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Everything posted by mackinac359

  1. I must add to this discussion. I have stopped at countless hobby shops in my travels, always looking for truck kits. I've lost count on the times shop workers (maybe owners?) that I've talked to who say "truck kits don't sell." What is on their shelves? European style trucks and trailers - not the American offerings. Of course they don't sell - the market for Euro trucks is non-existant in north America. I watched one shop sit on the same high-dollar European cabover kit for over 2 years while the AMT, Revell-Monogram and the Italeri Peterbilt and Freightliners sold around it. Wrong product, wrong market. Distributors don't realize or understand this specific market and you cannot convince me otherwise. To them (and the majority of shop operators) a truck is a truck is a truck (with pickups and fire appuratus lumped with trucks). Tim
  2. No kit.. but a couple of builders have done them. I attempted a Canadian B-train several years ago. Tim
  3. AMT never produced the kit. It was planned for a release with a Link-Belt crane/excavator. The refuse truck body only made it to prototype stages and during a labor dispute when the offices were closed, the pieces were damaged due to moisture and the planned kits were scrapped. Only the box art survived as well as the promotional announcement advertising sheets. Had there not been a union strike, the kits may well have been produced. The link that Casey posted has the story from a former AMT staffer. http://www.bonediggers.com/2-1/wlazlo/wlazlo.html Tim
  4. Here's a 378/357 SBFA side shot Here are couple of Peterbilt 378/357 set back front axle hoods I made from the Italeri/Revell 378 hood. Hopefully it helps you on making your hood. Tim
  5. The daycab plug in the kit is more like some aftermarket or shop-built plug to convert a former sleeper tractor into a daycab. I'm not a fan of that look. Tim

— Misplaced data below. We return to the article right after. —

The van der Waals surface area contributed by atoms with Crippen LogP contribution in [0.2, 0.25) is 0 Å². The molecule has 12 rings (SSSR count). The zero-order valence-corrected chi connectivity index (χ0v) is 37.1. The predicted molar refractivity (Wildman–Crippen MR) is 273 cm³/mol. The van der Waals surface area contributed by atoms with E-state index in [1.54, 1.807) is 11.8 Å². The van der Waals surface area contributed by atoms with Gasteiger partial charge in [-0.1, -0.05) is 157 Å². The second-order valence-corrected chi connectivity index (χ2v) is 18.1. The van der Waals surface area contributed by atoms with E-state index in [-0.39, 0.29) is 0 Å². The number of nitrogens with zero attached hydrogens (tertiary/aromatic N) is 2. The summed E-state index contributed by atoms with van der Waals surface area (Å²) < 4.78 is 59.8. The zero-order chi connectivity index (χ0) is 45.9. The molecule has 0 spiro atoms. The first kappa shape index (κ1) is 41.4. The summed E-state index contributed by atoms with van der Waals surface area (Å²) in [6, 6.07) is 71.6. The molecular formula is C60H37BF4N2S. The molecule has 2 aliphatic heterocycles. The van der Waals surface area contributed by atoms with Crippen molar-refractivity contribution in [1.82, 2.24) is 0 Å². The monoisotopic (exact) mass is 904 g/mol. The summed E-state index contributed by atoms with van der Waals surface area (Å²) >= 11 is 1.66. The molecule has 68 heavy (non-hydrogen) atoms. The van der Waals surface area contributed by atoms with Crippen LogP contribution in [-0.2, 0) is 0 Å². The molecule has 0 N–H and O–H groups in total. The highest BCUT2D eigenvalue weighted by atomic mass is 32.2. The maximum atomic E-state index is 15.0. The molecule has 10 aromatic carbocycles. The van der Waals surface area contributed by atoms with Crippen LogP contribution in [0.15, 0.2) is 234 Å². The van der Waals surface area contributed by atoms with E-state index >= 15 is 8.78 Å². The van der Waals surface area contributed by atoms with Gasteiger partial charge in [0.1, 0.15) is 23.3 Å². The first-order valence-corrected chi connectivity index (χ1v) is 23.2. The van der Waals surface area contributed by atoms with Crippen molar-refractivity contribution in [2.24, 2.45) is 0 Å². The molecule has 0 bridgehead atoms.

6. Air cleaner intake options: Non dependent on engine: Farr dynacell frontal air intake like the kit. Farr front air intake that had two oval/eliptical 'nostrils' flanking the White Freightliner coathanger nameplate. Rack mounted between the exhaust single air cleaner - this one has cab mounted (outboard) exhaust The rack mounted was always my favorite - and one with the dual air cleaners was especially attractive. 12v71 was more common with twin breathers. This guy has a right side frame mounted canister and cab mounter snorkle. Other mounting locations: Cab mounted snorkle left outer corner, inset into the corner or recessed into the corner. Frame mounted canister was available. Freightliner was a custom builder and would build to suit the spec of the customer - so pretty much anything was possible. This photo borrowed from eBay is basically the model kit While I'm hunting the web for White-Freightliner pics.. this Glider Kit brochure roof view sure makes it clear the AMT rivets are out of scale - and almost best removed when the panel seams are filled in. Tim
  7. Just speculating, but I doubt it had front brakes - they were optional back then - and didn't become standard for several more years.
  8. So THAT's how factories get their trucks.. in boxed-kit form ! Tim
  9. Yes, Renshape style board. They have a dozen types/styles of the material. Noo, not 387, 579.. Tim
  10. Such nasty dirty pictures on the internet! Great weathing! Tim
  11. The doors were created using thin plastic, a line scored on the backside and gently bent to create the pucker. Tim
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